First-time homebuyers have plenty on their plate without worrying about additional issues like potential criminals who are looking to pretend the property is theirs to make some quick cash.
Melissa Work told "Good Morning America" she found out her home that she listed as a short-term rental on Airbnb was instead being solicited by someone else to give tours to potential buyers.
Many homeowners have rented out their real estate on Airbnb to make some extra cash, but the latest warning comes after someone was offering to sell Work's house on another listing, which she only find out thanks to a good Samaritan.
When Kelly Roth of Oregon saw the listing, she thought she had hit the jackpot for a friend who was looking to buy a home.
Roth showed the listing to her husband to locate the address and asked him to guess how much it cost: "...He thought, you know, $600,000. And I'm like, 'no, $225,000,'" to which Roth said her husband questioned that something must not be right.
Roth tracked down Work online, who confirmed her house was not for sale, but instead explained that it was listed as a short term rental on Airbnb.
"My heart started beating fast. I was just thinking how in the world could my home be listed?" Work told "GMA."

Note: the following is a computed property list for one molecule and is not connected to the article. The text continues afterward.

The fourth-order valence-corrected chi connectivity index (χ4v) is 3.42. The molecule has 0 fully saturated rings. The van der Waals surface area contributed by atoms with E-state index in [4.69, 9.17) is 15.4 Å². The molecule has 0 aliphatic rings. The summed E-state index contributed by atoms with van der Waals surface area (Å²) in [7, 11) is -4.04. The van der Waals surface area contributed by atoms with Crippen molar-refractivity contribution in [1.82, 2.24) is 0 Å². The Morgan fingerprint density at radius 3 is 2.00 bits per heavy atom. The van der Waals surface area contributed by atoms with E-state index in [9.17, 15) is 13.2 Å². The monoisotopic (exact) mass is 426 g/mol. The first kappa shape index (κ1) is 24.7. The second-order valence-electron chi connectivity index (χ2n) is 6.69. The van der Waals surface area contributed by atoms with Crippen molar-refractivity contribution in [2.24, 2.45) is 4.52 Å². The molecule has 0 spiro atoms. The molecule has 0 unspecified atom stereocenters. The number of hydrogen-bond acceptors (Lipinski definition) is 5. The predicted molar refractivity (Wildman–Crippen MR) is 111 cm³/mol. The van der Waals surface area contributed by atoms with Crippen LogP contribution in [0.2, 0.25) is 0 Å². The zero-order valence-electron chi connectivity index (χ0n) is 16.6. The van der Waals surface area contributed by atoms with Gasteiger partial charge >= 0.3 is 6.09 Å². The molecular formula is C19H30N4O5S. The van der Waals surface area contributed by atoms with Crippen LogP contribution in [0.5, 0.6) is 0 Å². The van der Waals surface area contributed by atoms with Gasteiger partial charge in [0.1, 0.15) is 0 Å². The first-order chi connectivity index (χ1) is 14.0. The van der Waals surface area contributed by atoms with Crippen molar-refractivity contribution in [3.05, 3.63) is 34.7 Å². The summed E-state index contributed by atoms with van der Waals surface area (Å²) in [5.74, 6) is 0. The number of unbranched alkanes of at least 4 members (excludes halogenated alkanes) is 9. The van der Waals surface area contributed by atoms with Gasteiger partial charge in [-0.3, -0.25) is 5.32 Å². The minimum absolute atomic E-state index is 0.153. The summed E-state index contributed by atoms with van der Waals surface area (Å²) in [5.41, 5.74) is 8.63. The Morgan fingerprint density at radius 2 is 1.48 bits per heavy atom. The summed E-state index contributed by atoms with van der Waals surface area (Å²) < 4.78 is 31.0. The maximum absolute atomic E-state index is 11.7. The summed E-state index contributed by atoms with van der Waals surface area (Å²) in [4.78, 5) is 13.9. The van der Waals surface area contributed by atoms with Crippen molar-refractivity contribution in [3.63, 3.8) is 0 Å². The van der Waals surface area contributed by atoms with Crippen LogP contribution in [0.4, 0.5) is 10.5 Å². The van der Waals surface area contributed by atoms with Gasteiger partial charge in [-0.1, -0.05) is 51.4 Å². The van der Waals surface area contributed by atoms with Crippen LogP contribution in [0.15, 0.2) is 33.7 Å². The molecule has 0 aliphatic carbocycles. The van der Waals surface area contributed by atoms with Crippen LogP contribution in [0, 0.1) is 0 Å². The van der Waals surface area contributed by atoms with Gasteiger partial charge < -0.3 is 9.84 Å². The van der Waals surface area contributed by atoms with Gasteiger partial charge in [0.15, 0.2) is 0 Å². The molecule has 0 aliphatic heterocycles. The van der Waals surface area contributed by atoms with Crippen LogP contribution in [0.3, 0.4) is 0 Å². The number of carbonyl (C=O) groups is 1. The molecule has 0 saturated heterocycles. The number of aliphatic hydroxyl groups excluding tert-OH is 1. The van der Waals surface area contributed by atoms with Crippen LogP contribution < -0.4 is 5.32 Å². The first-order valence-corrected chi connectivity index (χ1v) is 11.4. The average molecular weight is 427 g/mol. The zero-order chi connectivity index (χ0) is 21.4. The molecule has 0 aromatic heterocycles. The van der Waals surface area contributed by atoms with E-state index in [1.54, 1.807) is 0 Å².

When she checked her Ring doorbell camera, Work was shocked to find someone allegedly giving tours to potential buyers.
"I can hear the audio, and then the family was meeting her. And she even said, 'please take off [your] shoes here,' and she was welcoming the family to show them around the home," Work recalled.
The listing for Work's property specifically said "first-time and cash-buyers only."
"She would have them write a check personally to her versus the title company, which would be a standard practice," Work explained. "I just thought, 'oh my gosh, that's so sad for any family that may be victim to her crime.'"
Airbnb told ABC News in a statement, "We provide account security measures and online safety tips to our users, which helps make disturbing incidents like this very rare. Despite those measures in this case, a bad actor was able to take over a guest's account and we have been working to support our host."
The woman who had booked Work's property, a business owner in Colorado, was allegedly hacked and her account compromised. Even the initial booking was allegedly fraudulent.
Airbnb urged its users to change their password regularly and to make it difficult and unique. They also suggested not to click on random links or emails.
Additionally, it can be good practice to use an encrypted connection, usually seen depicted as a little lock icon next to the web address.
Finally, if it looks too good to be true, it probably is.